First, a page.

Personal Freedom in Estonian Marriage Law between 1918 and 1940
Although Estonia started to develop its own legal system after gaining independence in 1918, many of the old laws from the Russian Empire remained in force in the interim. Soon, Estonia started to develop its own civil code. The old Baltic Private Law Code was highly patriarchal, and various aspects of family law reform were extensively discussed throughout the 1920s and 1930s. While the need for reform was widely accepted, opinions as to its extent varied considerably: female lawyers, inspired by Scandinavian laws, fought for the greatest possible degree of freedom and equality between spouses, while conservative politicians preferred more moderate changes.
The article examines two main questions connected with the developments of those times – how much freedom the state gave to spouses for regulating their personal and proprietary relations and how much personal freedom the wife had in comparison to the husband. The norms regulating personal relations, the statutory matrimonial property regime, and the contract related to marital property are analysed in connection with efforts to identify the merits and reasonable limits of personal freedom in marriage. The family law in force in the 1920s and 1930s is compared with draft forms of the Estonian Civil Code, for uncovering how the compilers of the new version achieved balance between modern liberal ideas of personal freedom and traditional concerns about upholding stability of marriage.
inter-war period; family law; matrimonial property; gender equality; personal freedom
Recently, the Republic of Estonia celebrated its centennial, 100 years since declaring its independence in 1918. Although the first, very modern and liberal Constitution of Estonia *1 was established in 1920, many of the old, conservative laws that came before it from the time of the Russian Empire, such as the Baltic Private Law Code (BPLC) *2 , remained in force during Estonia’s first era of independence, in the 1920s and 1930s. Estonian lawyers and politicians swiftly began work to develop a new civil code. *3 Different opinions collided in discussions about reforming the country’s private law, including its family law and institution of marriage.
Marriage establishes a very tight personal and legal connection between two persons, and sometimes interests of a family can come into conflict with the personal freedom of one or the other spouse. In this article, the concept of personal freedom is understood thus: being free within society from oppressive restrictions and having the opportunity to conclude contracts or change one’s legal status without undue constraint. Accordingly, one goal for those compiling a new Civil Code of Estonia was to find balance between modern, liberal ideas of personal freedom and traditional ideas about stability of marriage. Although there are a few publications about Estonian family law in the interwar era, *4 none of them analyses the compromise between personal freedom and family stability in greater depth.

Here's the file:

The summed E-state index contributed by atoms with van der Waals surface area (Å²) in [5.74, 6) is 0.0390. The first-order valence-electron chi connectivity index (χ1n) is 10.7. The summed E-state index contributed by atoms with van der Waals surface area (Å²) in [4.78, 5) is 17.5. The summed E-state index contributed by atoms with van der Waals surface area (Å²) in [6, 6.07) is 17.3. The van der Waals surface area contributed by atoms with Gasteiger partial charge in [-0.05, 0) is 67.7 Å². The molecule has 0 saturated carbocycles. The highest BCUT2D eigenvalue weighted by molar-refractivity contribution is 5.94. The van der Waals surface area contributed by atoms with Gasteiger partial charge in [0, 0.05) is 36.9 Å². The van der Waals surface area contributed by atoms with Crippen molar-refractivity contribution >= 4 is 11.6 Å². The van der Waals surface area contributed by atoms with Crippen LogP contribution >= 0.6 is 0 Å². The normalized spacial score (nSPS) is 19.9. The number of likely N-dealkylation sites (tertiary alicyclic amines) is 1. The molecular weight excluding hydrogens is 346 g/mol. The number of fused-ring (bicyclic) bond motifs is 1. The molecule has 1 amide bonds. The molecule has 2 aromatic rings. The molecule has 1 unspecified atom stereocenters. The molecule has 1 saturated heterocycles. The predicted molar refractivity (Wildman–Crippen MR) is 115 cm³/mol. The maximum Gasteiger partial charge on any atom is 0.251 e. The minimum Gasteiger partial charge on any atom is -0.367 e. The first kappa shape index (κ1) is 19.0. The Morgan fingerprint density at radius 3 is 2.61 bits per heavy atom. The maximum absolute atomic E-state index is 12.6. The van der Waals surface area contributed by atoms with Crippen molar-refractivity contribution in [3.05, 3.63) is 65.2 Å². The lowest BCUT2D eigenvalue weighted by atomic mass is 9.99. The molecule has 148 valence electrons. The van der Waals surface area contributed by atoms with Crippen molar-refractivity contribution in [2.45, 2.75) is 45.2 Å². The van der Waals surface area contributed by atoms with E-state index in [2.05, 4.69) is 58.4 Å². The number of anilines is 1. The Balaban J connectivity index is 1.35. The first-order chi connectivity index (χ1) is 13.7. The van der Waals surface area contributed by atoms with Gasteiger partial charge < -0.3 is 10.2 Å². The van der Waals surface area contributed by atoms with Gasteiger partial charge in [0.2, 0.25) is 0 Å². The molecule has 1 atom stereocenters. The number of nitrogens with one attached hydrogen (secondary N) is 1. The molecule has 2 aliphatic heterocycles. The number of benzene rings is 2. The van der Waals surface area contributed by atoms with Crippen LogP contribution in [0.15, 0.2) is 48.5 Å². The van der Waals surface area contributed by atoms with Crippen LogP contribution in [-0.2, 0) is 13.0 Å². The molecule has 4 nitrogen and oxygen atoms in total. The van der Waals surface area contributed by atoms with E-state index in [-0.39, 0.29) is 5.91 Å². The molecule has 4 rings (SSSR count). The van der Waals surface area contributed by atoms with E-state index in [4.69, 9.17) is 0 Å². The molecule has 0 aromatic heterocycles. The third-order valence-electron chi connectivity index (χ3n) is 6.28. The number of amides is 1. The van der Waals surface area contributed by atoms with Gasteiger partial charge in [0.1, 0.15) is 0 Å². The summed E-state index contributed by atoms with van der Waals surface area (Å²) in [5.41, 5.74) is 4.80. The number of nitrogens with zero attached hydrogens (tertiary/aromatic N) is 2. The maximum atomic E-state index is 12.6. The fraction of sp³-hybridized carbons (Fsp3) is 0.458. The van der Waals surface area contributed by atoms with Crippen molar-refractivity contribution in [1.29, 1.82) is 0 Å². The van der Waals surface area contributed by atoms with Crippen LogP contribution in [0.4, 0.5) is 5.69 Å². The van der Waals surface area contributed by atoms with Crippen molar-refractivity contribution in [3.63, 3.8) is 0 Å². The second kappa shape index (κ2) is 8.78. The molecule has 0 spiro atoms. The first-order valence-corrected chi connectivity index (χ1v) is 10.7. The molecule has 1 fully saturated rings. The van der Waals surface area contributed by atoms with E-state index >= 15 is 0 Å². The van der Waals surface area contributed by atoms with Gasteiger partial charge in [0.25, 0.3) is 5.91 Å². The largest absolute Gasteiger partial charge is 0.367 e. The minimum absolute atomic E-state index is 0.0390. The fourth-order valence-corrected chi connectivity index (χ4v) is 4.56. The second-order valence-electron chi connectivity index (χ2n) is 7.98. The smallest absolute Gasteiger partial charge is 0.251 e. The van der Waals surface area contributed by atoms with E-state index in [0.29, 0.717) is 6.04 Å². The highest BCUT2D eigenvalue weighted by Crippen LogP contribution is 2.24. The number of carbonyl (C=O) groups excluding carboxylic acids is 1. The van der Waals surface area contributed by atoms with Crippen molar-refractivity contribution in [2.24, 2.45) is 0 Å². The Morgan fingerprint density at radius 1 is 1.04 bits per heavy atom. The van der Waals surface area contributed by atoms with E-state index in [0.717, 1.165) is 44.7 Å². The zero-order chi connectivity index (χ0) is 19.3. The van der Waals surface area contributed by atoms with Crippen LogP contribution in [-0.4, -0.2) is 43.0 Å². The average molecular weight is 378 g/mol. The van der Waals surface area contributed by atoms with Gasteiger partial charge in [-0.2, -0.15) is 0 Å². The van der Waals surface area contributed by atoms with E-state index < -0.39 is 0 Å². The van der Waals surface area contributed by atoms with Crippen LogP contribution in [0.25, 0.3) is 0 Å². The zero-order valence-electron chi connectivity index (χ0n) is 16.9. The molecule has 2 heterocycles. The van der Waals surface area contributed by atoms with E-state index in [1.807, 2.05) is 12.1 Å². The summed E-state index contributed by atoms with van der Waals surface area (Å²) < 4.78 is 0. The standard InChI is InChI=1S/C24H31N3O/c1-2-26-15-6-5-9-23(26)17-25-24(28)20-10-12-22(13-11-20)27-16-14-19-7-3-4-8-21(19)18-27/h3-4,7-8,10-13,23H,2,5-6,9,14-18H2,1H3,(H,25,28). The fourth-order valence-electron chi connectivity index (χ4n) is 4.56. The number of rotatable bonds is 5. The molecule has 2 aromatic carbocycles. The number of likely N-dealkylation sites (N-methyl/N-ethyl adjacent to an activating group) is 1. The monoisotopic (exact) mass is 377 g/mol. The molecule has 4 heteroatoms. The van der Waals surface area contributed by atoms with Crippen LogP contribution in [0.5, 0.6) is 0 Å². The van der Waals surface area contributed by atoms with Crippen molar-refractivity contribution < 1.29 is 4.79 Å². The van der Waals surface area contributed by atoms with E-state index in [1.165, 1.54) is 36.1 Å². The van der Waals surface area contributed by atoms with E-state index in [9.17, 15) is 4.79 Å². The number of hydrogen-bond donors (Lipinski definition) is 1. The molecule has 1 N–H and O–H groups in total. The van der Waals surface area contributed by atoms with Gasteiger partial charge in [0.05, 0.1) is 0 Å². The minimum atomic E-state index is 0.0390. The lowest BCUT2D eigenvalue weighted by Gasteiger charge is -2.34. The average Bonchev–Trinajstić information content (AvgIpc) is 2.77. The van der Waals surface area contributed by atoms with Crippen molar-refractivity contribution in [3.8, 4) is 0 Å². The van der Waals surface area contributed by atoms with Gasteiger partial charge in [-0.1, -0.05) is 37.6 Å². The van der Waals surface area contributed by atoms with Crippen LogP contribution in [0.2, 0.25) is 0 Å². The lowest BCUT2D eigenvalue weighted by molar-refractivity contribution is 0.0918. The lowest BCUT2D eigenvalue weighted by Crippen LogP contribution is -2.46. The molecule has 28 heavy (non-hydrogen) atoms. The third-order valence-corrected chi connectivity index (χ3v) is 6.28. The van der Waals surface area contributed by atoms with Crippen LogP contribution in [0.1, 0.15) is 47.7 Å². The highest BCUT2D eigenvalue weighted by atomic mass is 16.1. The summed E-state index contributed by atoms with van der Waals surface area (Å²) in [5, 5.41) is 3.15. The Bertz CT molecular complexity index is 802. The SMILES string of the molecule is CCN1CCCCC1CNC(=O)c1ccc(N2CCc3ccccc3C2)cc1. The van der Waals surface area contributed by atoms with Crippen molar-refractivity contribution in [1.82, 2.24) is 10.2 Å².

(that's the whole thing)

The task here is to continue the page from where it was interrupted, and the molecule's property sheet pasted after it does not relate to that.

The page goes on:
In the 1920s, Estonian family law was quickly liberalised in some respects. Estonia was one of the first countries in the region to legalise consensual divorce, doing so in 1923, and civil marriage was established in 1926. *5 The interesting question in this connection is whether the new, modern and liberal ideas had any influence on personal and proprietary relations between spouses during the marriage as represented in the drafts for the civil code. This article examines the personal freedom of spouses from two perspectives: how much freedom the state gave the spouses to regulate their personal and proprietary relations and how much personal freedom the wife had when compared to the husband. For pinpointing the breadth and limits of personal freedom in marriage, the family law in force in the 1920s and 1930s − the BPLC − will be analysed and compared with the Estonian Civil Code drafts. The drafts and related discussions help to illuminate the form and extent of personal freedom that was considered suitable for the new and modern state.
1. Personal freedom in personal relations between spouses
Personal relations between spouses were regulated by the BPLC’s Article 11, stating that ‘by marriage, the husband becomes a guardian (adviser or assistant) of the wife’. So the husband was the legal guardian of his wife. For example, the husband had the right to represent her in court proceedings, file claims on behalf of his wife without her authorisation, and participate in criminal proceedings when she was a victim (under Article 8). According to Article 7, the spouses were obliged to live together, and Article 8 entitled the husband to demand spousal obedience from his wife and choose the place of family residence.
In the course of the 1920s and 1930s, several political, social, legal, and economic changes took place. The role of women in the public sphere changed considerably. While Article 6 of the Constitution of 1920 declared that all citizens are equal before the law, with men and women therefore being alike in this regard, that norm was applied only in public-law matters. *6 The principle of equality between men and women in public law did exert pressure, though, encouraging demands for more equality in family law, and discussions frequently stressed arguments for a new position of women in public law. *7